Bobber rigs are probably the most common rig to use when fishing with minnows. You can also use them with crappie fishing with jigs. They give you control of depth and allow you to easily see if you get a bite. Use a 1/8th oz. split shot sinker 6”-24” above an appropriate sized hook. Attach a fixed or slip type bobber at the depth you are fishing. It’s good practice to start shallower first and work your way deeper due to crappie mainly feeding upwards.

If you are fishing for shallow spawning spring crappie, a fixed bobber will be sufficient. If you are fishing for suspended and deep water crappie in summer, fall, or winter, a slip bobber may be more convenient. In my experience, the best shape of the bobber to use is the pencil type. These bobbers are easy for crappie to pull under, allowing you to visually detect more strikes.

As far as technique goes, try keeping the bobber in one place first. If that’s not working, try a slow retrieve to cover more water. Check out these typical seasonal locations for ideas on where to find crappie.
Dragliningdraglining for crappie with minnows rig

If you are fishing deeper water or trolling, drag-lining a crappie rig can be gold. Ideally, you want to begin with a heavy mainline (30-40 lb test). Then, attach a three-way swivel. On one side of the three-way swivel tie a 6”-12” leader of 20-30 lb test with a size 2 hook. On the third side of the swivel tie and 18” piece of 20-30 lb test to another three-way swivel. Repeat adding the leader and hook. Finally, add one more 18” piece of the line down to a 1 oz bank, bell, or egg sinker.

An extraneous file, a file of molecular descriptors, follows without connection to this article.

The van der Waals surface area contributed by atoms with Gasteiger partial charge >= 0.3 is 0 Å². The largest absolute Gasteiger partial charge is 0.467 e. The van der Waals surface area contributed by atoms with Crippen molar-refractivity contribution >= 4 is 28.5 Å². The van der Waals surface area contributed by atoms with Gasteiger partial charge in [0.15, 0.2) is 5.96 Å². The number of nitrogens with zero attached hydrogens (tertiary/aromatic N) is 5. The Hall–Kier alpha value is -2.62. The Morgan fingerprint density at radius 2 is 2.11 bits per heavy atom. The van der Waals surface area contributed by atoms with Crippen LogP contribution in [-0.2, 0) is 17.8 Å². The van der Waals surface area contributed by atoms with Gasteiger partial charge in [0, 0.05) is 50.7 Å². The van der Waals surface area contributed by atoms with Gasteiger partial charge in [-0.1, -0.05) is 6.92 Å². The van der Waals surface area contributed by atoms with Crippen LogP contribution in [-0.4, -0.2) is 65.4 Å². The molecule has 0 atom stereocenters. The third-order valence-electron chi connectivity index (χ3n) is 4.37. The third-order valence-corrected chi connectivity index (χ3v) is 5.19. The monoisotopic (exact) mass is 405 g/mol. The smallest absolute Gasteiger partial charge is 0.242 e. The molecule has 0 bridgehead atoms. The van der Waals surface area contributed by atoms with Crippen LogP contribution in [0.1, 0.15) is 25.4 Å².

This rig is best utilized while slowly trolling and dragging the sinker along the bottom. The vibrations the sinker causes on the bottom will grab the attention of any nearby crappie. You can also cast and retrieve this rig.




If you are lazy like me, you can buy these rigs pre-made. One such example is the South Bend Crappie Rig. A size 4 should work well for crappie minnows.

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Other minnow rigs

There are other ways to utilize minnows besides these two rigs. You can go bobber-less, allowing the minnow to dive down into the weeds. You can also attach a small flasher a few inches above the hook to grab the crappie’s attention. Tipping artificial lures with pieces of minnow can add a scent that will convince crappie to bite. Using jig heads with live minnows instead of normal hooks is another possibility.


Using minnows is one of the best ways to catch crappie. Fatheads and golden shiners are generally the two most used types. Use light wire hooks to keep minnows alive longer and to make it easier to get out of snags. Hooking minnows through the lips and under the dorsal fin are the best ways to fish them. Popular minnow rigs include using a bobber and sinker, and drag-lining with multiple hooks. Finally, always remember to check the regulations in your area to make sure it is ok to use live bait. As always, have fun and experiment until you find something that works!

Check back shortly for the next article in the Killer Rigs series: Crappie Fishing with Jigs.